Over the summer I worked on a commission for Newcastle City Council to mark the hundred years since the declaration of the war on Europe on the 4th August 2014. This was the first outdoor public artwork I have made and with only two weeks to come up with something, make it and deliver, it was quite a challenge.
While I was carrying out a residency with the libraries last year, I discovered such a thing called Silks… which are essentially silk embroidered postcards which were made by women at home and sent to their loved ones on the front line. It was an object that seemed specific to World War One, as developments in the print industry allowed for cheaper ways of sending mail by the time WW2 came around. As my head is stuck in silk at the moment I really wanted to explore the idea of using silk for this work too and perhaps extend some of the ideas I have been working through with mending, fixing, wrapping and protecting objects.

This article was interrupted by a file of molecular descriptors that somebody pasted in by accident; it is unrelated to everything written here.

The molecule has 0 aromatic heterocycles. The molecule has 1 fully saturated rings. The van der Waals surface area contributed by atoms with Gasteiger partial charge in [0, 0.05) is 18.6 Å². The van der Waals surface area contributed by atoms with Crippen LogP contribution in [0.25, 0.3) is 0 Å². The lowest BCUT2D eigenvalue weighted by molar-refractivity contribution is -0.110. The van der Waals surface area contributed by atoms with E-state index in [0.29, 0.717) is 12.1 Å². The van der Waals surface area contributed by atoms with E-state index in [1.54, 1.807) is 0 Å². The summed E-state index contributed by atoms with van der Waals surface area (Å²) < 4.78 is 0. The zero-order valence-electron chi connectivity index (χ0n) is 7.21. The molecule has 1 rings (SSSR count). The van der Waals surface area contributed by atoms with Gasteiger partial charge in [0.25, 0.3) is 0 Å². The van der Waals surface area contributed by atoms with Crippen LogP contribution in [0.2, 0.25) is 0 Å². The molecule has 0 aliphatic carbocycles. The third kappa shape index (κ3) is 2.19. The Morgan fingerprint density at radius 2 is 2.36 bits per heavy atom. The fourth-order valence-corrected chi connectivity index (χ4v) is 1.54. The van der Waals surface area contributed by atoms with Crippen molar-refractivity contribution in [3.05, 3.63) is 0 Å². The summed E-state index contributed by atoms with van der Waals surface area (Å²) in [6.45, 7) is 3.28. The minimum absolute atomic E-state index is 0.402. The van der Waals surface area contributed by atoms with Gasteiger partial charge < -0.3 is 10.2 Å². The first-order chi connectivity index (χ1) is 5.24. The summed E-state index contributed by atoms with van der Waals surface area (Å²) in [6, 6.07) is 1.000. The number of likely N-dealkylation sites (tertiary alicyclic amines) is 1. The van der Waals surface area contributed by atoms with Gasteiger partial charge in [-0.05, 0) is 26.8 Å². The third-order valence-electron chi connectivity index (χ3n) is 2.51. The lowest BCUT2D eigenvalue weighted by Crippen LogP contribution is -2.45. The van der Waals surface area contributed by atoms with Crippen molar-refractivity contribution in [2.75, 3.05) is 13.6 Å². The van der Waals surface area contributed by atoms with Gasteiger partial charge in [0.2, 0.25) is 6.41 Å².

My response to the memorial focuses on the ideas of unity, of soldiers wrapping up themselves, both mentally and physically to prepare themselves for war, of their families embracing them as they leave, of the gifts and keepsakes that they are given. Rituals of wrapping objects, wrapping memories is one that translates across all cultures, anywhere, anytime but especially in a time of hope and loss. The cloth is a marker for life, we begin our life wrapped as a bundle and we end it wrapped in a shroud, preserving our bodies and soul.
I worked with Louise Gregory (who I had worked with on making the set for Flock by ZENDEH) to create the right lighting, with each light dimming from the hour between 10pm and 11pm.
Photos by Colin Davison